Well-structured docu captures the moving tribute to George Harrison held at Royal Albert Hall a year to the day after his untimely demise. With a focus that owes much to the firm hand of Eric Clapton, organizer, musical director and guiding light of the concert, film gathers together only those who knew, loved and made music with "the quiet Beatle."
Well-structured docu captures the moving tribute to George Harrison held at Royal Albert Hall a year to the day after his untimely demise. With a focus and dedication that owes much to the firm hand of Eric Clapton, organizer, musical director and guiding light of the concert, film gathers together only those who knew, loved and made music with “the quiet Beatle.” Pic’s limited theatrical run precedes release of 2-DVD set skedded for Nov. 17, which will comprise both the concert in its entirety and the edited film.
Playing in near-flawless harmony, an ungainly bunch of musicians crowd the huge stage: graying rock ‘n’ rollers, Indian singers, dancers, flute players and drummers along side orchestral string sections. Central virtually throughout is Harrison’s son Dhani, an eerie clone of George and a guitar-strumming visual reminder of him, along with the huge photographs of Harrison suspended above.
With the exception of the inexplicably absent Bob Dylan, most of Harrison’s bygone musical collaborators are well represented. Foremost among them, longtime friend and one-time rival Clapton covers many Harrison standards as does Harrison’s fellow-“Traveling Wilbury” Jeff Lynne on guitar and vocals. The other surviving “Wilbury” Tom Petty (along with his Heartbreakers) essays “Taxman” and “I Need You,” while keyboardist Billy Preston swings into “My Sweet Lord.”
Clever policy of limiting guest-list exclusively to former friends pays off beautifully: Memories of Harrison’s ritual pilgrimages to India are evoked by the mere presence of musical guru Ravi Shankar, who dedicates a new piece to his beloved student. Performances by Joe Brown, whose band the Beatles opened for decades ago, bracket the concert. Even helmer David Leland claims a personal connection, as Harrison exec-produced “Mona Lisa,” which Leland scripted.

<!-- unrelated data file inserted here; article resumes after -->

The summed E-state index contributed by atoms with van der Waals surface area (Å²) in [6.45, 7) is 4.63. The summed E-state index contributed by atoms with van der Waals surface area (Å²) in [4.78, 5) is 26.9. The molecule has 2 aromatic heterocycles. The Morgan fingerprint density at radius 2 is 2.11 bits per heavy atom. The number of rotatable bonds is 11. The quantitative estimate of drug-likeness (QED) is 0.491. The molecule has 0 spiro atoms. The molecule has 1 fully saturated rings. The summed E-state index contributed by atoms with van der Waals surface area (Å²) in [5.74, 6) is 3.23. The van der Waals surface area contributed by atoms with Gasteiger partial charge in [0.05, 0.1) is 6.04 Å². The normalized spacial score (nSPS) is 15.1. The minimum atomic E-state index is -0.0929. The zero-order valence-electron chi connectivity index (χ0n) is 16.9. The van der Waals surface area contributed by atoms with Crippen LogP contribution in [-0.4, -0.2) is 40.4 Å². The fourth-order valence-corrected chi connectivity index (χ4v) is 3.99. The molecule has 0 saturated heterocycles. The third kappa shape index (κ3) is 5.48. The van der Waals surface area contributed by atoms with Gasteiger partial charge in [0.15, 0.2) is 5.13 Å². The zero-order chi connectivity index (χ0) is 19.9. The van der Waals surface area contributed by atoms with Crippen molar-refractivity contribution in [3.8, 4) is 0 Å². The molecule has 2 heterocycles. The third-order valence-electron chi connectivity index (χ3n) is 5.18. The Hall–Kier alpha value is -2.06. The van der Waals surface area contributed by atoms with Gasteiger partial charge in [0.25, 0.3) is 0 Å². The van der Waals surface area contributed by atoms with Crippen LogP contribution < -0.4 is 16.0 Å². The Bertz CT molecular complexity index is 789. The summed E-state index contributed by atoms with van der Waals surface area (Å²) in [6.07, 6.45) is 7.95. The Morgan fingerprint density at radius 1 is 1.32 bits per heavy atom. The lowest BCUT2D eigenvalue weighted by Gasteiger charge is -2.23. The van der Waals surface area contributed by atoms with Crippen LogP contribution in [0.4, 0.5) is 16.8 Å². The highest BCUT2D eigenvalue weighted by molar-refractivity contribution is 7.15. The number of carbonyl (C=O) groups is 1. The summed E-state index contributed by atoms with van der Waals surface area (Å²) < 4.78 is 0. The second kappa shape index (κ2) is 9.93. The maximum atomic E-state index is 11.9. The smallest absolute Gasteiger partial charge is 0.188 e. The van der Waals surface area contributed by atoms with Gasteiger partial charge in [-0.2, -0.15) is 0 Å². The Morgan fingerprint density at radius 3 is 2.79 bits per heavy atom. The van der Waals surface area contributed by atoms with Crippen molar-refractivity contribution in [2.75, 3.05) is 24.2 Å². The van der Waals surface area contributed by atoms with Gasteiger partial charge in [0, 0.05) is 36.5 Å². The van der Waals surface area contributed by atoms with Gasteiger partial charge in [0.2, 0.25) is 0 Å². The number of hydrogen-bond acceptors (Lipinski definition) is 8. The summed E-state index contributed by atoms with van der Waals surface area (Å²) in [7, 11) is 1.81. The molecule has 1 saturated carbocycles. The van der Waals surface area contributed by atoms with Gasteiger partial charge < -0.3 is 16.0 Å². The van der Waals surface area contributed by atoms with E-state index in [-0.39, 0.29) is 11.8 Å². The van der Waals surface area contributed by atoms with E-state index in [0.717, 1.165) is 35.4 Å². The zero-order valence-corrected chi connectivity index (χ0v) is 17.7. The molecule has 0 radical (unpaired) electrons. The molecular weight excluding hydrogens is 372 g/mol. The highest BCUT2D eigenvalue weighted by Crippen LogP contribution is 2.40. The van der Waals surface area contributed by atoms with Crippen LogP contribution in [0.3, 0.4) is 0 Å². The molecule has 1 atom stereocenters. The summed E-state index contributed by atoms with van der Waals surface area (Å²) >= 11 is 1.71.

One curious affect of concert’s fidelity to Harrison’s musical scene is the comparative absence of women. The only featured female artists are the offspring of legendary Harrison pals Shankar, whose daughter Anoushka conducts her father’s composition and ably accompanies Clapton on sitar, and Joe Brown, whose daughter Sam sizzles with a hot rendition of “Horse to the Water.”
A reunited “Monty Python” bunch, with whom Harrison had a historic association as both aficionado and producer, supplies enjoyable comic relief (one number including an obviously thrilled Tom Hanks amidst its lumberjack chorus).
The amazing backup band, boasting Albert Lee, Andy Fairweather Low and Marc Mann on guitar, Jim Kelner and Jim Capaldi on drums, Gary Brooker on keyboards, Klaus Voorman on bass, and Tom Scott on sax, are curiously never identified. Only those who need no introduction, such as fellow “Fab Four” members Paul and Ringo, are formally introduced.
Ex-moptop Ringo strides in theatrically with a now poignantly elegiac “Photograph,” which he co-wrote with George. McCartney’s appearance is postponed until almost halfway through the proceedings.
Clapton’s tribute is less a “We Are the World”-type collective sing-along than a carefully orchestrated succession of sampled Harrison tunes which slowly crescendo to a climax. Similarly, beneath pic’s seeming spontaneity, helmer Leland has cannily edited docu to dovetail with concert’s dynamics. Thus, early numbers are either fairly simply presented or else interrupted by backstage rehearsal segments and brief snatches of interviews. But these interspersed snippets become steadily less frequent as event gains momentum.
The musical “break” that signals film’s move into high gear comes during McCartney’s bare-bones interpretation of “Something,” which starts with deliberately simple ukulele self-accompaniment, but then is picked up on by Clapton’s guitar and next subtly built up and elegantly rounded out by the entire assemblage in a complex arrangement all the more thrilling for the relative austerity of what came before. Near the finish, Clapton and McCartney create dramatic audio/visual, guitar/piano counterpoint in an electrifying “While My Guitar Gently Weeps.” Concert ends in a storm of flower petals.
Lensing by the estimable Chris Menges is full and rich, capturing both the scope and the intimacy of the event. The 5.1 Surroundsound does full justice to the occasion, and all tech credits are tops.